With the second week of the pre-season in the books, everyone is revving up their metaphorical fantasy football engines. Mock drafts are frivolously being done, ESPN and Yahoo articles are being pored over, and every owner is feverishly preparing for the ever-approaching season. For those looking for last minute advice on which players to select – this one’s for you. These are the players that are fantasy musts, sleepers with great upside, and players to avoid at all costs. Without further delay, here is my “fantasy football draft day diary.”
Editor’s Note: I will omit kickers and defenses from this list because, when it is all said and done, they are pretty much all equivalent.
Must have: Matt Ryan
I wanted to try and avoid the “Big Three” quarterbacks: Manning, Brees, and Rodgers. We know they are going to be spectacular and make up three of the top five fantasy quarterbacks in fantasy football. But which quarterbacks will take the other two spots in the top five? My vote is for Matt Ryan to take one of those spots. Without Julio Jones for most of the season and Roddy White in and out of the lineup for the majority of the year, Ryan managed to throw for more than 4,500 yards and 26 touchdowns. Ryan is currently being taken behind Matthew Stafford, Andrew Luck, Cam Newton, Nick Foles, Colin Kaepernick, Russell Wilson, and Robert Griffin III, and he is currently being taken in the ninth round on ESPN and the sixth round on Yahoo. If you don’t draft the “Big Three” I would wait for Matty Ice and by pass the aforementioned names. With a healthy Julio Jones and Roddy White coupled with an emerging Harry Douglas, Ryan should return to fantasy relevance. Think Matt Stafford with fewer interceptions.
Avoid: Nick Foles
Foles took the league by storm last season throwing for 2,891 passing yards, 27 touchdowns, and only two interceptions. TWO INTERCEPTIONS! He is sure to regress in that department. In actuality, Foles’s absurd touchdown-to-interception ratio is the only reason he had any real fantasy value at all. He had four games in which he threw under 200 yards. He threw for less passing yards than Alex Smith, Chad Henne, and Geno Smith last season. Let me repeat that last part: Geno Smith threw for more yards than Foles. The Eagles are a rushing team first and foremost, which is exaggerated this season when you factor in their decision to trade DeSean Jackson (to the rival Redskins no less). Foles looks more like a bye-week filler than a starting quarterback on a fantasy football playoff team.
Sleeper: Ryan Tannehill
Tannehill is another player that falls on the list of “Players who Threw for More Passing Yards than Nick Foles.” He finished the year with 3,918 passing yards, tenth in the NFL, and 24 passing touchdowns. Tannehill also benefits from the addition of Bill Lazor as his new offensive coordinator. Lazor was the OC of the Philadelphia Eagles and…Nick Foles. Do you guys see where I’m going with this? Tannhill should have a breakout year this season, and while 27-2 touchdown-to-interception ratio will probably never happen, 25-10 is a very reasonable expectation for the third-year man out of Texas A&M.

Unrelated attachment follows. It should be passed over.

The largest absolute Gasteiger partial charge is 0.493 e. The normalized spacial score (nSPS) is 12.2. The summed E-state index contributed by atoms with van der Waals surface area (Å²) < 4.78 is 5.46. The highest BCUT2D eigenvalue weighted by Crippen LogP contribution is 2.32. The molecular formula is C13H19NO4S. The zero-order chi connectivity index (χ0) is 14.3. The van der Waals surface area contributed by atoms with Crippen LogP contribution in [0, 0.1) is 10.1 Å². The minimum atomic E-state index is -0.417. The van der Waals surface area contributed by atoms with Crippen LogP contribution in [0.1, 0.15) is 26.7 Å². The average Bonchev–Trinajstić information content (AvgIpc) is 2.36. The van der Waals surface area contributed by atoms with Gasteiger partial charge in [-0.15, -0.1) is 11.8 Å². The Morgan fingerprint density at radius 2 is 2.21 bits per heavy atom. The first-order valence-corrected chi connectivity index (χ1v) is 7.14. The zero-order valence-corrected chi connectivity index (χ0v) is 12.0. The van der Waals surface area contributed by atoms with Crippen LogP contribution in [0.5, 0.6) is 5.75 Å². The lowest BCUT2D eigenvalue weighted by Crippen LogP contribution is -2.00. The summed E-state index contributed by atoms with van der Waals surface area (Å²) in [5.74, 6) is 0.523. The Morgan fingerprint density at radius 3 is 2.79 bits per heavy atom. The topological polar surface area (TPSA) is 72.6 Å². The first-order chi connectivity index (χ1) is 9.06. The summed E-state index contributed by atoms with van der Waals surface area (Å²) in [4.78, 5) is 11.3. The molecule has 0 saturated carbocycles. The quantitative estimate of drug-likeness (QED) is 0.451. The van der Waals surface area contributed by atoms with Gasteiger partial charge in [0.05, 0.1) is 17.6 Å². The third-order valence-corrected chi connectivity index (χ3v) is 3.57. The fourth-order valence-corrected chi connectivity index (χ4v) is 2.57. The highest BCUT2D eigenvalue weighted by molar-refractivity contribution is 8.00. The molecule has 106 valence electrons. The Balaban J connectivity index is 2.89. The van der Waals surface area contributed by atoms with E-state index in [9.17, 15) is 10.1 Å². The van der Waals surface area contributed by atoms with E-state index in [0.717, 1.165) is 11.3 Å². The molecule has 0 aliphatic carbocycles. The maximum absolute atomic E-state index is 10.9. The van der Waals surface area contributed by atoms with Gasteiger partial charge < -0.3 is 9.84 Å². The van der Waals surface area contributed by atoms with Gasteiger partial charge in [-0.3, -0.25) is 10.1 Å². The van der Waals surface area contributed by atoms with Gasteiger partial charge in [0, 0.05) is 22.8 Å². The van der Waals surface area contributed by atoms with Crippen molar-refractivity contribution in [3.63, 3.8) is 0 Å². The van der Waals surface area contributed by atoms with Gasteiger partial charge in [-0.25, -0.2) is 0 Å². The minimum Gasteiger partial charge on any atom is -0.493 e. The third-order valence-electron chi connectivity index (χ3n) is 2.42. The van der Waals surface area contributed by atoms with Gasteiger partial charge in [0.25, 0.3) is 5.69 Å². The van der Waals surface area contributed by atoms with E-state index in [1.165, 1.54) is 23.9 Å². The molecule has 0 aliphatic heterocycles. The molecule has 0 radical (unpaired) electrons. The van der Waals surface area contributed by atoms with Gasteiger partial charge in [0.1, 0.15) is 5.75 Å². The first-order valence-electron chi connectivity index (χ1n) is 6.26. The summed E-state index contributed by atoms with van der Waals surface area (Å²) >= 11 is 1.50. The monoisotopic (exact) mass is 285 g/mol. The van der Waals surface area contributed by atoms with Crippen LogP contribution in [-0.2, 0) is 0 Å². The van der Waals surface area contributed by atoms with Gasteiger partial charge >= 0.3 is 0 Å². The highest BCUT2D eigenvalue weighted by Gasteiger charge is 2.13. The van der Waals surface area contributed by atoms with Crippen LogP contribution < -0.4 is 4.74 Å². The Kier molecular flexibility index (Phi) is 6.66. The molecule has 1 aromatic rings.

Honorable mention: Jake Locker
Ken Whisenhunt was the offensive coordinator for the San Diego Chargers last season. Philip Rivers, his starting quarterback, had a terrible season the year before. He finished the 2013 throwing for 3,606 yards, 26 touchdowns, and 15 interceptions. In 2014, under Whisenhunt, Rivers threw for 4,478 yards, 32 touchdowns, and 11 interceptions. Whisenhunt is now the head coach of the Tennessee Titans and his quarterback is Jake Locker. While Locker has never played at the level Rivers has been known for, he is still a 26 year old with all the QB tools in the toolbox. Locker has Kendall Wright, Nate Washington, up-and-comer Justin Hunter, and rookie running back Bishop Sankey to throw to. All signs point up for Locker and the Titans.
Must have: Eddie Lacy
Eddie Lacy deserves much more press then he has been receiving this off-season. He belongs in the conversation with Adrian Peterson, Jamaal Charles, LaSean McCoy, and Matt Forte. Last year, Lacy rushed for 1,178 yards and 11 touchdowns. Those numbers were good enough for eighth and third in the league, respectively. The Packers may have a passing offense, but Lacy is the only back in the backfield receiving major carries. James Starks is not a real threat to Lacy, especially in the red zone. It would not surprising if Lacy lead the league in rushing touchdowns this season. Lacy is as much of a sure thing at the running back position as you can find in this day and age.
Avoid: Zack Stacy
I was a huge Zack Stacy supporter last season. Jeff Fisher is a run-first coach and Stacy was surprisingly effective at Vanderbilt. However, the writing may be on the wall with this backfield. Tre Mason was drafted in the third round in this year’s draft, and Benny Cunningham is getting a lot of reps with the first team offense. If anything, Fisher may be using a “running back by committee” in order to see what type of players he has in his backfield. If that is the case, Stacy should not be drafted, under any circumstances. With Cunningham breathing down his neck and Mason waiting in the wings, Stacy is too much a risk to draft this year.